A five-state raw oyster outbreak has sickened 16 people. The oysters, harvested in Baja California Sur, Mexico from the Estero El Cadron, were contaminated with Vibrio, Shigella, E. coli Campylobacter Norovirus. Now the U.S. Food and Drug Administration (FDA) is zeroing in on the Shigella illnesses.
All of the bacteria associated with this outbreak are transmitted via the fecal-oral route. This means an infection occurs after food contaminated with microscopic amounts of feces containing bacteria is eaten. This can happen when an infected person who did not wash hands properly after going to the bathroom handles food, or if contaminated water contacts food as it grows or is prepared.
Shigella bacteria cause an infection called shigellosis which is highly contagious. One way it spreads is when an infected person enters the water
In this outbreak, health officials were able to identify the particular pathogen(s) for 11 of the 16 case-patients. Of those, five were infected with some type of Shigella. Here is the breakdown:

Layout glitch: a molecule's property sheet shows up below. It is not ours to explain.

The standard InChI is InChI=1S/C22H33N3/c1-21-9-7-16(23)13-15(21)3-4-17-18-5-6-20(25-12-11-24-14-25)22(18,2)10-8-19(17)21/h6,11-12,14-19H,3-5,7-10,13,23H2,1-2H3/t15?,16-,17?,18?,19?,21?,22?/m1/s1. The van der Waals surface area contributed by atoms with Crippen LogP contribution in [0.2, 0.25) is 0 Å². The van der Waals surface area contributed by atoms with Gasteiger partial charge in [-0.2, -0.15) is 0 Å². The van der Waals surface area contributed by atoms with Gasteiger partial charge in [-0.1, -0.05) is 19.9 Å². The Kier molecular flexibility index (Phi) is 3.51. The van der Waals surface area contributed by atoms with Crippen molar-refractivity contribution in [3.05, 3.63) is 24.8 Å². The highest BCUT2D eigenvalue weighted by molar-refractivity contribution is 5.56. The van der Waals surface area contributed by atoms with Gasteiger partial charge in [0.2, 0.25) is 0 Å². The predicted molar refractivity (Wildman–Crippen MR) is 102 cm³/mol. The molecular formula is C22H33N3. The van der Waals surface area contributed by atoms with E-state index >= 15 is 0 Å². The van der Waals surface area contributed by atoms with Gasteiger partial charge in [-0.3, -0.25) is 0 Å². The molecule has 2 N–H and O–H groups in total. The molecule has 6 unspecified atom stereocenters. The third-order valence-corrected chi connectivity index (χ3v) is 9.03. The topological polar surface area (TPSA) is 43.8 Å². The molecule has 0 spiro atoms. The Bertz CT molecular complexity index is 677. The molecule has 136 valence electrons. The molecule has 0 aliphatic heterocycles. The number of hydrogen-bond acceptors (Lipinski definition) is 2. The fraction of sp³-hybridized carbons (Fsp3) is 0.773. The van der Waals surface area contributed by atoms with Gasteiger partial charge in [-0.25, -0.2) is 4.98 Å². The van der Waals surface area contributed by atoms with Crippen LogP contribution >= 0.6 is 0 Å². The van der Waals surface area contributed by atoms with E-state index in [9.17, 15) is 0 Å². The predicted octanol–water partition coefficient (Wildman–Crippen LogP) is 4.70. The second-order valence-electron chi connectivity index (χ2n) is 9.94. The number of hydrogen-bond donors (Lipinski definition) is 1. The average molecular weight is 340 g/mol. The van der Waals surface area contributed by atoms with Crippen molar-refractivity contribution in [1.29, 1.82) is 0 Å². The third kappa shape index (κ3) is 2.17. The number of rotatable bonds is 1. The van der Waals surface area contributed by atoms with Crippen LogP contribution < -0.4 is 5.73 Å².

- Shigella flexneri (4)
- Vibrio parahaemolyticus (2)
- Vibrio parahaemolyticus and Shiga toxin-producing Escherichia coli (STEC) non-O157 coinfection (2)
- Vibrio parahaemolyticus and Shigella flexneri (1)
- Shigella flexneri and Campylobacter lari (1)
- Vibrio albensis (1)
- Norovirus genogroup (1)
- Vibrio of unknown species (1)
The case-patients range in age from 26 years old to 80 years old. They reported onset-of-illness after eating raw oysters at restaurants in Nevada and California from December 16, 2018 to April 4, 2019. Twelve of them live in California. The others are from Alaska, Illinois, Nevada and New Hampshire.
Pritzker Hageman food poisoning lawyers represent people who have been sickened by contaminated food. To request a free consultation with our team, call 1(888) 377-8900 toll-free, send a text to 612-261-0856 or use the form below. There is no obligation.